From April 2020, the State Pension is set to rise, making millions of pensioners around £350 a year better off. Under the Government’s ‘triple lock system’, the State Pension will receive a 3.99% boost – the biggest increase since 2012 - but will everyone benefit and, if so, by how much?
Those on the new State Pension can look forward to their weekly allowance rising to £175, but those on the Basic State Pension will see a new weekly income of £134.
Basically, the triple lock is a system introduced by the coalition Government of 2011. Its purpose was to ensure that the Basic State Pension would always rise by a minimum of 2.5% per year, the rate of inflation or the average earnings growth, depending on whichever was greater.
These three benchmarks are the core of the so-called ‘triple lock’. Previous to this, State Pension rises were tied to the retail price index (RPI) – a measure of inflation that was consistently less than the average annual rises in earnings that those of working age enjoyed. The new system was set up to be fairer and to avoid retirees being caught in the ‘pension poverty’ trap.
Annual wage growth in 2019 was originally forecast to be around 4%, with the Government recently revising this to a more accurate figure of 3.99% this month. Because of this being the highest of the three ‘triple lock’ benchmarks, the State Pension is set to rise by a figure well above the current level of inflation – currently standing at 1.7%.
Consequently, pensioners can look forward to an above inflation increase, in real terms.
There are two separate levels of pension entitlement: the older Basic State Pension and the new State Pension which is payable to anyone qualifying to receive their state pension after April 2016. Very simply, your entitlement to one or the other depends on your previous National Insurance contributions, as well as your age. A full explanation, together with a State Pension checker, can be found at the official UK Government website, Your State Pension Explained.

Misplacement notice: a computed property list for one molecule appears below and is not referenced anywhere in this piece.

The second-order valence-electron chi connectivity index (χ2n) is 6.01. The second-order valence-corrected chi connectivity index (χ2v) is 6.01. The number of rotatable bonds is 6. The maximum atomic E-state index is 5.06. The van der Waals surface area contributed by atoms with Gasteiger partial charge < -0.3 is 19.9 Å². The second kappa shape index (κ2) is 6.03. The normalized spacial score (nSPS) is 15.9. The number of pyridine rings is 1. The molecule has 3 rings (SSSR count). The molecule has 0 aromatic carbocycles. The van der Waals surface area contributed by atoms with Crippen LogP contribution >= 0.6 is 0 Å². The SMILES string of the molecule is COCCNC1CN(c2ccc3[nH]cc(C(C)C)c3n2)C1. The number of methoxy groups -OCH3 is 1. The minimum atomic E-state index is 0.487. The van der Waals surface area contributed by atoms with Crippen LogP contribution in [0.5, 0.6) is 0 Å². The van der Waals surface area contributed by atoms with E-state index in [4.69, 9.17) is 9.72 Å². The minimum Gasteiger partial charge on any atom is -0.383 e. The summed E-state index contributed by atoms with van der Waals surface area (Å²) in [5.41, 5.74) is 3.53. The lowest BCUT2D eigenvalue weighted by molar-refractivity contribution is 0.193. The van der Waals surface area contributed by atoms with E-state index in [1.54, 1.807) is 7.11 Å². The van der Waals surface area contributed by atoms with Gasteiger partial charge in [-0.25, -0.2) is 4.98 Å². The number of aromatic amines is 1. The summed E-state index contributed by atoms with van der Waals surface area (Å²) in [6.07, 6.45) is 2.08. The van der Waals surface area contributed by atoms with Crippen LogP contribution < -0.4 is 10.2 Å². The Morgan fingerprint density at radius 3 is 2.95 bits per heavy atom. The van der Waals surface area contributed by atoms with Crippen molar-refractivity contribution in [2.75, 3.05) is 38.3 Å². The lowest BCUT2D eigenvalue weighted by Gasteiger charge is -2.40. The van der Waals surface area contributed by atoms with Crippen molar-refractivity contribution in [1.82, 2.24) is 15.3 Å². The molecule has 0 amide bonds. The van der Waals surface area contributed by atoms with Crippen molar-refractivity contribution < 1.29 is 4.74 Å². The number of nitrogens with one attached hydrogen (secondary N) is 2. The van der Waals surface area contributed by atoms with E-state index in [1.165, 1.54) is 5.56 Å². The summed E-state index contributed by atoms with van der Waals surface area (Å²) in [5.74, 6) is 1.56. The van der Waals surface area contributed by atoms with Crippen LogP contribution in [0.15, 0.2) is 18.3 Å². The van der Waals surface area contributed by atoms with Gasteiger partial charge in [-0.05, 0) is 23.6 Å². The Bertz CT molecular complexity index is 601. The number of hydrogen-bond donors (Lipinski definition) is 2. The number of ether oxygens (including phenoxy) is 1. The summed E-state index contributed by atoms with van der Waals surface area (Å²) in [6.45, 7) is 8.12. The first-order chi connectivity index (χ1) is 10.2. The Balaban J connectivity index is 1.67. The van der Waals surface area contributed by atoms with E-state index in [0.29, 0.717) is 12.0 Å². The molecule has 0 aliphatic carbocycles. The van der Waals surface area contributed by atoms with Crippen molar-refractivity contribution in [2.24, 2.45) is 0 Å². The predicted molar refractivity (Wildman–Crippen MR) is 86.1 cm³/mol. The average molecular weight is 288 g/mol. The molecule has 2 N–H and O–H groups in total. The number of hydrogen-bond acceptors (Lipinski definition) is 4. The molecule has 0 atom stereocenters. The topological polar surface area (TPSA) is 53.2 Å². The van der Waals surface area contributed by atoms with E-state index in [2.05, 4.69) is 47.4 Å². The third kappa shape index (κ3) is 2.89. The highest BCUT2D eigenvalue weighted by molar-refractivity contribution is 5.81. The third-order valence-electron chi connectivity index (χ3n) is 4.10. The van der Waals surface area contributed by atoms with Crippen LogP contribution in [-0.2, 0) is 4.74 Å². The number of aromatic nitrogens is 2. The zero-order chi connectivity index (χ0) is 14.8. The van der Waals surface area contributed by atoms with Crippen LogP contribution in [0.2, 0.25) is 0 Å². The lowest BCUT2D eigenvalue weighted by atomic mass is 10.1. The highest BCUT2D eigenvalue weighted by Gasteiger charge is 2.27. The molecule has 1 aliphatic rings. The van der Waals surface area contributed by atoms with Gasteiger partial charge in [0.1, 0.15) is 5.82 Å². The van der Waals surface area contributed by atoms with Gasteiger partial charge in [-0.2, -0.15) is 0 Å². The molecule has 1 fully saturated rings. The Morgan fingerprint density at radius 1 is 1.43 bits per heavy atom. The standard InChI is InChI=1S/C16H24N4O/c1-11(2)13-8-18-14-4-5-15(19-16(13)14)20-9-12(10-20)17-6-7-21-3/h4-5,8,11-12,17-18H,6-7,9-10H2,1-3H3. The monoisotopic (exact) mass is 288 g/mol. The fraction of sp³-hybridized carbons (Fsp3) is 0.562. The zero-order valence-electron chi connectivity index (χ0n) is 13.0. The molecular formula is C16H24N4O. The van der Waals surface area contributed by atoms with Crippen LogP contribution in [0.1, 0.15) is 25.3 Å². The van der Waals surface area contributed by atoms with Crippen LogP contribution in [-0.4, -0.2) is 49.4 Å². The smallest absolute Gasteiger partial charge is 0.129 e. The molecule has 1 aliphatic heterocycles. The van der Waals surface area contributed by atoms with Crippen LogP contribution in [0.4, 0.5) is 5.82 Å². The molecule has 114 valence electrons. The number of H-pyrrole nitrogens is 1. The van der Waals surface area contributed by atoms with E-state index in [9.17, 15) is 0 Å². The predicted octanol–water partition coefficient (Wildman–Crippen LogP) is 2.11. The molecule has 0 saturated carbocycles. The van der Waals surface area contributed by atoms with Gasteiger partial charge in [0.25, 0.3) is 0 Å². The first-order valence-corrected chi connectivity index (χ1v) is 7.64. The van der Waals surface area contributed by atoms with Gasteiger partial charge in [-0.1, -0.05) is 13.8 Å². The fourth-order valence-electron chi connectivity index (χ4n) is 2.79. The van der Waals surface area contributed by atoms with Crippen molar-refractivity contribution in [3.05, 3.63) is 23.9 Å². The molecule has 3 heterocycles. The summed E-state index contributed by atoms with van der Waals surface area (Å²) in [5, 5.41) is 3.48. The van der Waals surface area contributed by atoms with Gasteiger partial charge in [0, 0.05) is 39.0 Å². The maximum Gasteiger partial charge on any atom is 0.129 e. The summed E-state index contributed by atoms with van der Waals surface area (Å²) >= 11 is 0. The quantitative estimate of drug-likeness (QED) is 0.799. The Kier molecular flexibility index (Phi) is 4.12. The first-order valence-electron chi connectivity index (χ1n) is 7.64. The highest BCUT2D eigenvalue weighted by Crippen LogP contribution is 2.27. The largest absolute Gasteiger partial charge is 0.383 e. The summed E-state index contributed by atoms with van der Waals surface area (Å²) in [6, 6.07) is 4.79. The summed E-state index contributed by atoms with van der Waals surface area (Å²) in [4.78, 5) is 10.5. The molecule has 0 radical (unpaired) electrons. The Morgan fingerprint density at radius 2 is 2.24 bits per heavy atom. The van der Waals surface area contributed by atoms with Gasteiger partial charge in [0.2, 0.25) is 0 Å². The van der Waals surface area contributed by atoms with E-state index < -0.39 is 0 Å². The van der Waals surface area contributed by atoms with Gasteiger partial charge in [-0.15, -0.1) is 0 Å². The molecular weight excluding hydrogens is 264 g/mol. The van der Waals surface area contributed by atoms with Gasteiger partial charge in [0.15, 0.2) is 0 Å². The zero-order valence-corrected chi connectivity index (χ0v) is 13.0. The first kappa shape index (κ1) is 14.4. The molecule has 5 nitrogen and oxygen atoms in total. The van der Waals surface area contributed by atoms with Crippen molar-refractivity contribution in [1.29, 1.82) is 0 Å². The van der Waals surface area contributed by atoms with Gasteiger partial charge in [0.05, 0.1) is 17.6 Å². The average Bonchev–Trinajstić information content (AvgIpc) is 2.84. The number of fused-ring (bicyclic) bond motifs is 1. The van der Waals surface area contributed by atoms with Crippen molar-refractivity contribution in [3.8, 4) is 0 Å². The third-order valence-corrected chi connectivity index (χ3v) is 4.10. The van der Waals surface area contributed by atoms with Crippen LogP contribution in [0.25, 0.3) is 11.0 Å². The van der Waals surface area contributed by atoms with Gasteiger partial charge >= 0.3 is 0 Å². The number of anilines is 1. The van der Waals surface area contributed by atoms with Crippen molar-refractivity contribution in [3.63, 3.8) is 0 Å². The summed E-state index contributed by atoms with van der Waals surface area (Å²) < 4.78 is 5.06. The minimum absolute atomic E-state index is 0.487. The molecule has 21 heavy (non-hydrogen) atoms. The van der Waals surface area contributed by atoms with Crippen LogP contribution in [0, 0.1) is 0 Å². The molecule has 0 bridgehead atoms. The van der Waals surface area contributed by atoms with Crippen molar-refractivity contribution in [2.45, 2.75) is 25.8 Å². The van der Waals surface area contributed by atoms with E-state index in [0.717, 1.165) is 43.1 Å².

Those who are entitled to the Basic State Pension will see an extra £5.04 per week, equating to a total of £134.24.
Retirees on the new State Pension can look forward to an extra £6.58 per week, rising from £168.60 per month to a new total of £175.18 from April 2020.
Preparing for your retirement is a critical concern for everyone. It’s almost universally agreed in the finance sector that most members of the public are not doing nearly enough to fund a comfortable lifestyle in retirement. Derin Clark’s recent article on Moneyfacts.co.uk, 'Pensioners need a £33,000 a year income to enjoy a comfortable retirement’, examines just how much you need to be saving if you want a retirement unfettered by money worries.
With it being likely you need to boost your pension pot, what methods are there to put more money aside for a comfortable retirement?
The most obvious, of course, is to simply start making - or increase your existing - voluntary pension contributions. However, there are other avenues that you might want to explore.
Moneyfacts.co.uk has a range of easy to understand helpful guides that can help you make the right pension choices. For those who might have left things a little late, there is our Starting a pension at 40 guide. Equally, if you are someone just starting out in the world, but with an eye on the future, then there’s our Starting a pension at 20 guide. If you are interested in exploring using your property as a retirement income then our Equity release FAQs will give you the answers to the most common questions. Our When can I retire? guide outlines what the current State Pension is, what it will be changing to in the future, and further changes that are currently in the pipeline. Why not take a look at our complete pension and retirements guides here.
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